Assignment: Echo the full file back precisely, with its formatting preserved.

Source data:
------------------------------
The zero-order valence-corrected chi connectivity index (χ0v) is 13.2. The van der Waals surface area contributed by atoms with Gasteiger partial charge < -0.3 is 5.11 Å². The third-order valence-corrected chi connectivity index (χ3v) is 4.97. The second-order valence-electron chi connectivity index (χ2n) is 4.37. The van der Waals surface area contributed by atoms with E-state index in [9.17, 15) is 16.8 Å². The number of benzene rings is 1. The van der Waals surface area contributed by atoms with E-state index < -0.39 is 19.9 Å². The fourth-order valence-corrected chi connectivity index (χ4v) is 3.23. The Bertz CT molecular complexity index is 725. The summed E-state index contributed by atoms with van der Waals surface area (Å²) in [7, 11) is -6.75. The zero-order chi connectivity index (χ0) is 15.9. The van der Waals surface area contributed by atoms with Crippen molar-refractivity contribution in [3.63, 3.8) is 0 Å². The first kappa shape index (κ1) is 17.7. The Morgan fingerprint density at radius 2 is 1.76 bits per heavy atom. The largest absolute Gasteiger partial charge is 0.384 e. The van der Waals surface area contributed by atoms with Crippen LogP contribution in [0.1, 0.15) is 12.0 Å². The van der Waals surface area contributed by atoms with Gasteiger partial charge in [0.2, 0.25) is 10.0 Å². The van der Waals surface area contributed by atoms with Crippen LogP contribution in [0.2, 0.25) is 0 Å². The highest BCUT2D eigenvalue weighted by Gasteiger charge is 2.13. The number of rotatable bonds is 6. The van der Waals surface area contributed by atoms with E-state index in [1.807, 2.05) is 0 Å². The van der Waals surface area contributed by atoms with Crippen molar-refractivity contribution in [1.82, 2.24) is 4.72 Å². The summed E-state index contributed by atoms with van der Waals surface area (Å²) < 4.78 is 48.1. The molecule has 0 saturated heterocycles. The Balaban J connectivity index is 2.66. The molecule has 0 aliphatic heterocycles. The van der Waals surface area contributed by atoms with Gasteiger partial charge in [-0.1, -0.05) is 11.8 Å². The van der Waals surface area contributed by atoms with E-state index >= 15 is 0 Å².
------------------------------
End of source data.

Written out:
The zero-order valence-corrected chi connectivity index (χ0v) is 13.2. The van der Waals surface area contributed by atoms with Gasteiger partial charge < -0.3 is 5.11 Å². The third-order valence-corrected chi connectivity index (χ3v) is 4.97. The second-order valence-electron chi connectivity index (χ2n) is 4.37. The van der Waals surface area contributed by atoms with E-state index in [9.17, 15) is 16.8 Å². The number of benzene rings is 1. The van der Waals surface area contributed by atoms with E-state index < -0.39 is 19.9 Å². The fourth-order valence-corrected chi connectivity index (χ4v) is 3.23. The Bertz CT molecular complexity index is 725. The summed E-state index contributed by atoms with van der Waals surface area (Å²) in [7, 11) is -6.75. The zero-order chi connectivity index (χ0) is 15.9. The van der Waals surface area contributed by atoms with Crippen molar-refractivity contribution in [3.63, 3.8) is 0 Å². The first kappa shape index (κ1) is 17.7. The Morgan fingerprint density at radius 2 is 1.76 bits per heavy atom. The largest absolute Gasteiger partial charge is 0.384 e. The van der Waals surface area contributed by atoms with Crippen LogP contribution in [0.1, 0.15) is 12.0 Å². The van der Waals surface area contributed by atoms with Gasteiger partial charge in [0.2, 0.25) is 10.0 Å². The van der Waals surface area contributed by atoms with Crippen LogP contribution in [0.2, 0.25) is 0 Å². The highest BCUT2D eigenvalue weighted by Gasteiger charge is 2.13. The number of rotatable bonds is 6. The van der Waals surface area contributed by atoms with E-state index in [1.807, 2.05) is 0 Å². The van der Waals surface area contributed by atoms with Crippen molar-refractivity contribution in [1.82, 2.24) is 4.72 Å². The summed E-state index contributed by atoms with van der Waals surface area (Å²) < 4.78 is 48.1. The molecule has 0 saturated heterocycles. The Balaban J connectivity index is 2.66. The molecule has 0 aliphatic heterocycles. The van der Waals surface area contributed by atoms with Gasteiger partial charge in [-0.1, -0.05) is 11.8 Å². The van der Waals surface area contributed by atoms with E-state index >= 15 is 0 Å².